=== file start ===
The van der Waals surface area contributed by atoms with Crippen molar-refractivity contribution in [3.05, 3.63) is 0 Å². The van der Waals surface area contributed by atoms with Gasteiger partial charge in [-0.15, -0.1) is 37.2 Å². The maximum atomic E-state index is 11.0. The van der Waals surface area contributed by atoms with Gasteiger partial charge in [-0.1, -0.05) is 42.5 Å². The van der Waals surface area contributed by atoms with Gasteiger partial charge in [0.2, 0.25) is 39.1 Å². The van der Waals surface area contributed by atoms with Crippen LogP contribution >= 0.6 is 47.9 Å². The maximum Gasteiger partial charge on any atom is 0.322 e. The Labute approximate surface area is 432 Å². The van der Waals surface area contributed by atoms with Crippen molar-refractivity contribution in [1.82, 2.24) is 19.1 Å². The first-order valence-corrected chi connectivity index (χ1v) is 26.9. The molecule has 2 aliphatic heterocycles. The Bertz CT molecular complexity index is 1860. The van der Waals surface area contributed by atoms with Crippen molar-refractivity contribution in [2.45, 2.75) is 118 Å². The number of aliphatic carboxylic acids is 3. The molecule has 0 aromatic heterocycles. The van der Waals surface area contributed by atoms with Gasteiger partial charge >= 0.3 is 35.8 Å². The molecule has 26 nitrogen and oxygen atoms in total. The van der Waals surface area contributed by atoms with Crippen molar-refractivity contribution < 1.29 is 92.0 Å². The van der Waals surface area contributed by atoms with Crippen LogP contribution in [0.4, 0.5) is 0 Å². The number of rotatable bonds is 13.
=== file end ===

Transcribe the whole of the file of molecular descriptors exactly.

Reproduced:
The van der Waals surface area contributed by atoms with Crippen molar-refractivity contribution in [3.05, 3.63) is 0 Å². The van der Waals surface area contributed by atoms with Gasteiger partial charge in [-0.15, -0.1) is 37.2 Å². The maximum atomic E-state index is 11.0. The van der Waals surface area contributed by atoms with Gasteiger partial charge in [-0.1, -0.05) is 42.5 Å². The van der Waals surface area contributed by atoms with Gasteiger partial charge in [0.2, 0.25) is 39.1 Å². The van der Waals surface area contributed by atoms with Crippen LogP contribution >= 0.6 is 47.9 Å². The maximum Gasteiger partial charge on any atom is 0.322 e. The Labute approximate surface area is 432 Å². The van der Waals surface area contributed by atoms with Crippen molar-refractivity contribution in [1.82, 2.24) is 19.1 Å². The first-order valence-corrected chi connectivity index (χ1v) is 26.9. The molecule has 2 aliphatic heterocycles. The Bertz CT molecular complexity index is 1860. The van der Waals surface area contributed by atoms with Crippen molar-refractivity contribution in [2.45, 2.75) is 118 Å². The number of aliphatic carboxylic acids is 3. The molecule has 0 aromatic heterocycles. The van der Waals surface area contributed by atoms with Gasteiger partial charge >= 0.3 is 35.8 Å². The molecule has 26 nitrogen and oxygen atoms in total. The van der Waals surface area contributed by atoms with Crippen molar-refractivity contribution < 1.29 is 92.0 Å². The van der Waals surface area contributed by atoms with Crippen LogP contribution in [0.4, 0.5) is 0 Å². The number of rotatable bonds is 13.